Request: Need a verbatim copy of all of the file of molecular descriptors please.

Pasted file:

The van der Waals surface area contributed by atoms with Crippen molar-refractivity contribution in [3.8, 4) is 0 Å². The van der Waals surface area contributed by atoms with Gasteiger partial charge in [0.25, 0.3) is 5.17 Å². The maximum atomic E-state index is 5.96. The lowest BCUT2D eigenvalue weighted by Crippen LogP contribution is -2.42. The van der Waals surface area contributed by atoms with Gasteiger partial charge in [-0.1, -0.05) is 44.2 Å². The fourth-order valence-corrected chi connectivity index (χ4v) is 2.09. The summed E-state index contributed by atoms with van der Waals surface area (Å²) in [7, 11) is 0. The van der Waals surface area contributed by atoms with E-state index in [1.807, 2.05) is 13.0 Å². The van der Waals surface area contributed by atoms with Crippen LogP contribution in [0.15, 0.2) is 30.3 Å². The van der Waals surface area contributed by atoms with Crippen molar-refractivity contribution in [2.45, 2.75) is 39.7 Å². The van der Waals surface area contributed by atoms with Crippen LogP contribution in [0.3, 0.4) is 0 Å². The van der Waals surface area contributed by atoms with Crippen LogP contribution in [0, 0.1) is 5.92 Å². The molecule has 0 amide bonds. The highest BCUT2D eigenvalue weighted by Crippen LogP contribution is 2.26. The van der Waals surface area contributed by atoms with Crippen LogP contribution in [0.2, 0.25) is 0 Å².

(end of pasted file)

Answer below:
The van der Waals surface area contributed by atoms with Crippen molar-refractivity contribution in [3.8, 4) is 0 Å². The van der Waals surface area contributed by atoms with Gasteiger partial charge in [0.25, 0.3) is 5.17 Å². The maximum atomic E-state index is 5.96. The lowest BCUT2D eigenvalue weighted by Crippen LogP contribution is -2.42. The van der Waals surface area contributed by atoms with Gasteiger partial charge in [-0.1, -0.05) is 44.2 Å². The fourth-order valence-corrected chi connectivity index (χ4v) is 2.09. The summed E-state index contributed by atoms with van der Waals surface area (Å²) in [7, 11) is 0. The van der Waals surface area contributed by atoms with E-state index in [1.807, 2.05) is 13.0 Å². The van der Waals surface area contributed by atoms with Crippen LogP contribution in [0.15, 0.2) is 30.3 Å². The van der Waals surface area contributed by atoms with Crippen molar-refractivity contribution in [2.45, 2.75) is 39.7 Å². The van der Waals surface area contributed by atoms with Crippen LogP contribution in [0.3, 0.4) is 0 Å². The van der Waals surface area contributed by atoms with Crippen LogP contribution in [0, 0.1) is 5.92 Å². The molecule has 0 amide bonds. The highest BCUT2D eigenvalue weighted by Crippen LogP contribution is 2.26. The van der Waals surface area contributed by atoms with Crippen LogP contribution in [0.2, 0.25) is 0 Å².